> I think that any meeting information should be in XHTML since that is
> the human readable form that people actually read and will use. It is
> easy then to make the same web page be machine processable. There are
> already widely accepted standards for much of the event, GIS, textual,
> video and other components of a meeting.
> For example, the web page can include RDFa and/or Microformats for all
> of the information as well as link to iCal/vcard and other non-human
> readable formats for backwards compatibility.  The page URL for that web
> page can also be used as a metadata nugget for tagging/citing things
> that happen at the event. And you can use id attributes to allow parts
> of the meeting to be found (e.g..
> http://example.gov/20100217/meeting.htm#agenda-1 )/or even to have
> multiple events in the same page. And then those portions of the meeting
> can be separately tagged/cited (note that pure XML non-HTML document is
> harder to cite from within an HTML doc-see XLINK).
> If for some reason it feels necessary to create new standards in XML for
> this data, I would recommend ALWAYS using a standard XSLT into XHTML and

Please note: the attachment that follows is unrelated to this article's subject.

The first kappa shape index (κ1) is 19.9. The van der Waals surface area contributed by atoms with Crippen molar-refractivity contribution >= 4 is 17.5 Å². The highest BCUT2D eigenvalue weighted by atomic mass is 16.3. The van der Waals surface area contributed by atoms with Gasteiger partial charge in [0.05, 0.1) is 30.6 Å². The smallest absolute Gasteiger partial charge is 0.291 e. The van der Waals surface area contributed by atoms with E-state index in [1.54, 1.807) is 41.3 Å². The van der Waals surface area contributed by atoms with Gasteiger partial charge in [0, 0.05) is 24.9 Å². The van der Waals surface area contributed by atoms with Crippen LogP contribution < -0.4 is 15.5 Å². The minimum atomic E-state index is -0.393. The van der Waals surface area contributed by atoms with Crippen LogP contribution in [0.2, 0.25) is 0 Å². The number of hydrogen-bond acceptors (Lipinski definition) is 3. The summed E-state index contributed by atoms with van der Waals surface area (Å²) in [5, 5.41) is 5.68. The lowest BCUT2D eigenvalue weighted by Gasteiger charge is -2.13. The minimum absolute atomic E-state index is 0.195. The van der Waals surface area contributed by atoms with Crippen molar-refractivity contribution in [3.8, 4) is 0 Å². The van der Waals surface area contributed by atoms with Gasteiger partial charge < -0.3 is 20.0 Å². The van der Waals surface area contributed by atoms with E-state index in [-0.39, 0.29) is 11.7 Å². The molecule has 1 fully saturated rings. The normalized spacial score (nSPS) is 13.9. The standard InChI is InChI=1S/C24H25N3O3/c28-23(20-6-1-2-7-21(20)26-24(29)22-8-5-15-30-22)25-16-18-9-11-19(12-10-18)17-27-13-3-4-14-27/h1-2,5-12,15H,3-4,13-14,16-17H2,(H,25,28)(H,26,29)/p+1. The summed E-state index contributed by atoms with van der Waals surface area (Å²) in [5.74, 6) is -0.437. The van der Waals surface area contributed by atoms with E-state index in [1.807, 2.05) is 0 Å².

> then including all the Microformat and/or RDFa standards in the
> resultant/generated XHTML. The XHTML would could exactly as described as
> above. This way there would not need to be the segregation of data from
> humans.
> Also some interesting work has been done on creating transcripts of
> videotaped meetings in a crowd sourced manner and for public posting of
> meetings by metavid and openmeetings.
> Daniel Bennett
> eCitizen Foundation
> -----Original Message-----
> From: "Owen Ambur" <Owen.Ambur@verizon.net>
> Sent: Tuesday, October 6, 2009 8:55pm
> To: "'Steven Clift'" <clift@e-democracy.org>, "'eGovIG IG'"
> <public-egov-ig@w3.org>
> Cc: JohnPaul.Deley@eia.doe.gov, "'Schwartz, Adam J.'"
> <aschwartz@gpo.gov>, "'Betsy Fanning'" <bfanning@aiim.org>, "'Jane
> Harnad'" <jane.harnad@oasis-open.org>, "Arthur Colman"
> <colman@drybridge.com>, "Sylvia Webb"
> <sylvia.webb@vision4standards.com>, "'Metagovernment Startup Committee'"
> <start@metagovernment.org>
> Subject: RE: Public meeting agendas, minutes and XML
> Steven, I don't know how much time I might be able to devote to it, but
> since I have long believed there should be a standard XML schema (XSD)
> for posting meeting notices on the Web, I'd have a hard time not
> participating in any reasonable effort to specify such a standard.
> While the initial iteration of the standard should be as simple and easy
> to implement as possible, it would be good to consider enabling
> referencing of the <Identifiers> for goals and objectives documented on
> the Web in conformance with AIIM's emerging Strategy Markup Language
> (StratML) standard.  See http://xml.gov/stratml/index.htm &
> http://xml.gov/stratml/draft/StratMLGlossary.xml#Identifier
> Since meetings are (or at least should be) conducted to support
> accomplishment of explicitly identified goals and objectives, it would
> be good if meeting notices and agendas could reference those goals and